IT IS interesting to note the Tories tying themselves in knots as they try and stave off Ukip and Eurosceptic back-benchers through calling for a cap of 75,000 on the number of European Union immigrants entering the country (your report, 23 December). The catalyst for this is concerns over Romanian and Bulgarian immigrants “flooding” the country when the UK opens its labour market to them on 1 January.
Trying to restrict the movement of EU citizens, as Prime Minister David Cameron is proposing, is illegal as the free movement of persons is a fundamental right guaranteed to EU citizens by the treaties, something the UK government was surely aware of when it signed up to these. In addition, the numbers being bandied about of those entering from Romania and Bulgaria is simple scaremongering.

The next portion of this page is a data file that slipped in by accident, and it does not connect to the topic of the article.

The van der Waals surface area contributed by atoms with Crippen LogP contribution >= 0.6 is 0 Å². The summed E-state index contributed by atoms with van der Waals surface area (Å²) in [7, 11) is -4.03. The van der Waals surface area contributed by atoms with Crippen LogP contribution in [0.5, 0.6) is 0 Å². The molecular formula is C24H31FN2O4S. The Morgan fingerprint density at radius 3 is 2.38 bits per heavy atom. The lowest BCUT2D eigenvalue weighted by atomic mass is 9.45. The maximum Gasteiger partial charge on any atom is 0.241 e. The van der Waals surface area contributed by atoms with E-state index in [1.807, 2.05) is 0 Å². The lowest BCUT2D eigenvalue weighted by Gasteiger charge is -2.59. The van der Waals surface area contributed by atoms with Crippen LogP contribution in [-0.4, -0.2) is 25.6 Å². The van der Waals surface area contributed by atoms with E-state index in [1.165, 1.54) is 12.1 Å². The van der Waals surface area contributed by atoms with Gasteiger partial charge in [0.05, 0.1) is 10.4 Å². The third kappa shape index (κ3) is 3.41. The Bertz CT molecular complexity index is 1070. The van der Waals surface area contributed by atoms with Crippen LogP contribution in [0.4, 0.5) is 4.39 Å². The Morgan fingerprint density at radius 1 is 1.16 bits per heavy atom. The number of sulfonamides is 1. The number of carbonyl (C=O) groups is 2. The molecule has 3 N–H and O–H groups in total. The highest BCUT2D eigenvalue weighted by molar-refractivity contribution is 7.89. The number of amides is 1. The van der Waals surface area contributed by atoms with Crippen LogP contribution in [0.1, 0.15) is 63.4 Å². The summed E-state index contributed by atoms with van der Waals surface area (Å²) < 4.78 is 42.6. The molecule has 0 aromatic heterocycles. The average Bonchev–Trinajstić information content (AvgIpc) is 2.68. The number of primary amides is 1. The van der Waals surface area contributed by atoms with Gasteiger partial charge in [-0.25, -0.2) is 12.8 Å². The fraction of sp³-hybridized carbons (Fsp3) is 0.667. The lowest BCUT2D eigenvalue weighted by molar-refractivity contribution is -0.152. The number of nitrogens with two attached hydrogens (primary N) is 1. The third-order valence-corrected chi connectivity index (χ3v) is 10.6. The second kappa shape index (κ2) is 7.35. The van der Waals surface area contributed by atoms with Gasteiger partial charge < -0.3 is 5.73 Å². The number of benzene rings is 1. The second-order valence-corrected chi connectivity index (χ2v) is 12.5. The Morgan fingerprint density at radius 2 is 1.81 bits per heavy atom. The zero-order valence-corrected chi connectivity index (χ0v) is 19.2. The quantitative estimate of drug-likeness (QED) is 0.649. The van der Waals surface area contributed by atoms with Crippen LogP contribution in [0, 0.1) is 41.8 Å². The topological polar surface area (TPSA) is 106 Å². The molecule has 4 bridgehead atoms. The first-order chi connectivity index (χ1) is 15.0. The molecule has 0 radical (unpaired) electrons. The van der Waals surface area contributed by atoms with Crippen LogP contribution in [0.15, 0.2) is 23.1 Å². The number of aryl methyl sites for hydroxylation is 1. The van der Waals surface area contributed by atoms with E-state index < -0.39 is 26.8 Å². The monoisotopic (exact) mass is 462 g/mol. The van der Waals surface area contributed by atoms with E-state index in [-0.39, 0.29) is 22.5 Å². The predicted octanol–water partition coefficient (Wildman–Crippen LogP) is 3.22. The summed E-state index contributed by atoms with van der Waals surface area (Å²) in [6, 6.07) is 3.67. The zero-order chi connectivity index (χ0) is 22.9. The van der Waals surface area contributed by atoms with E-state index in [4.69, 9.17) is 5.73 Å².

The UK today is less attractive to would-be immigrants than it was ten years ago when it opened its borders to the eight largely eastern European countries that joined the EU. Immigrants, incidentally, who have – according to a study by the Migration Observatory at the University of Oxford – made a positive contribution to the country’s public finances in each fiscal year since their EU accession. In 2004, only the UK and two other countries did away with almost all restrictions for workers from these eight countries. This time, all EU countries are opening their labour markets to Romanians and Bulgarians and the UK economy is not in great condition. The potential influx of Romanians and Bulgarians into the UK may, therefore, be more an issue of perception than reality, pawns in an increasingly ugly game as the Tories fight for their political survival.